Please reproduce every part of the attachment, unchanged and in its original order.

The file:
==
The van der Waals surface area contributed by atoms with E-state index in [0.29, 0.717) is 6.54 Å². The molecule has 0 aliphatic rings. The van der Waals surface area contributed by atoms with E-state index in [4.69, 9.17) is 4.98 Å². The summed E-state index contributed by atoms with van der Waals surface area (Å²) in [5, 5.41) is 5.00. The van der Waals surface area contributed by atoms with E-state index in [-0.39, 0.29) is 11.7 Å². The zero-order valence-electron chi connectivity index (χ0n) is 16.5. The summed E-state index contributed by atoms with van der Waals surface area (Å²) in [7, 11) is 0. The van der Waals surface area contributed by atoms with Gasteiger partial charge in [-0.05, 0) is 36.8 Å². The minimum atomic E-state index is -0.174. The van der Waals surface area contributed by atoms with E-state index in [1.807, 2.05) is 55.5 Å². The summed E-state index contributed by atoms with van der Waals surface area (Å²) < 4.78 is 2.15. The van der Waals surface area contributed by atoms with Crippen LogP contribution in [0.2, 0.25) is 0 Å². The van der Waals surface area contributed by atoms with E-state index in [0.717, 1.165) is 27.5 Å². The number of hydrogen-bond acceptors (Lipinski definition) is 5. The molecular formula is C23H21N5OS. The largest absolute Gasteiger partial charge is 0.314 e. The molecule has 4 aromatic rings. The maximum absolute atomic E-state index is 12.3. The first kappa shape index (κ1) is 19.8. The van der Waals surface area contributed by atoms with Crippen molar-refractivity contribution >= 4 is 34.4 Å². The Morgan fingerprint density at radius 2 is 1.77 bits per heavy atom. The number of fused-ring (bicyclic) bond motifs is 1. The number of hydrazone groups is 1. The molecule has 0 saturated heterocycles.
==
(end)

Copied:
The van der Waals surface area contributed by atoms with E-state index in [0.29, 0.717) is 6.54 Å². The molecule has 0 aliphatic rings. The van der Waals surface area contributed by atoms with E-state index in [4.69, 9.17) is 4.98 Å². The summed E-state index contributed by atoms with van der Waals surface area (Å²) in [5, 5.41) is 5.00. The van der Waals surface area contributed by atoms with E-state index in [-0.39, 0.29) is 11.7 Å². The zero-order valence-electron chi connectivity index (χ0n) is 16.5. The summed E-state index contributed by atoms with van der Waals surface area (Å²) in [7, 11) is 0. The van der Waals surface area contributed by atoms with Gasteiger partial charge in [-0.05, 0) is 36.8 Å². The minimum atomic E-state index is -0.174. The van der Waals surface area contributed by atoms with E-state index in [1.807, 2.05) is 55.5 Å². The summed E-state index contributed by atoms with van der Waals surface area (Å²) < 4.78 is 2.15. The van der Waals surface area contributed by atoms with Crippen LogP contribution in [0.2, 0.25) is 0 Å². The van der Waals surface area contributed by atoms with E-state index in [0.717, 1.165) is 27.5 Å². The number of hydrogen-bond acceptors (Lipinski definition) is 5. The molecular formula is C23H21N5OS. The largest absolute Gasteiger partial charge is 0.314 e. The molecule has 4 aromatic rings. The maximum absolute atomic E-state index is 12.3. The first kappa shape index (κ1) is 19.8. The van der Waals surface area contributed by atoms with Crippen molar-refractivity contribution >= 4 is 34.4 Å². The Morgan fingerprint density at radius 2 is 1.77 bits per heavy atom. The number of fused-ring (bicyclic) bond motifs is 1. The number of hydrazone groups is 1. The molecule has 0 saturated heterocycles.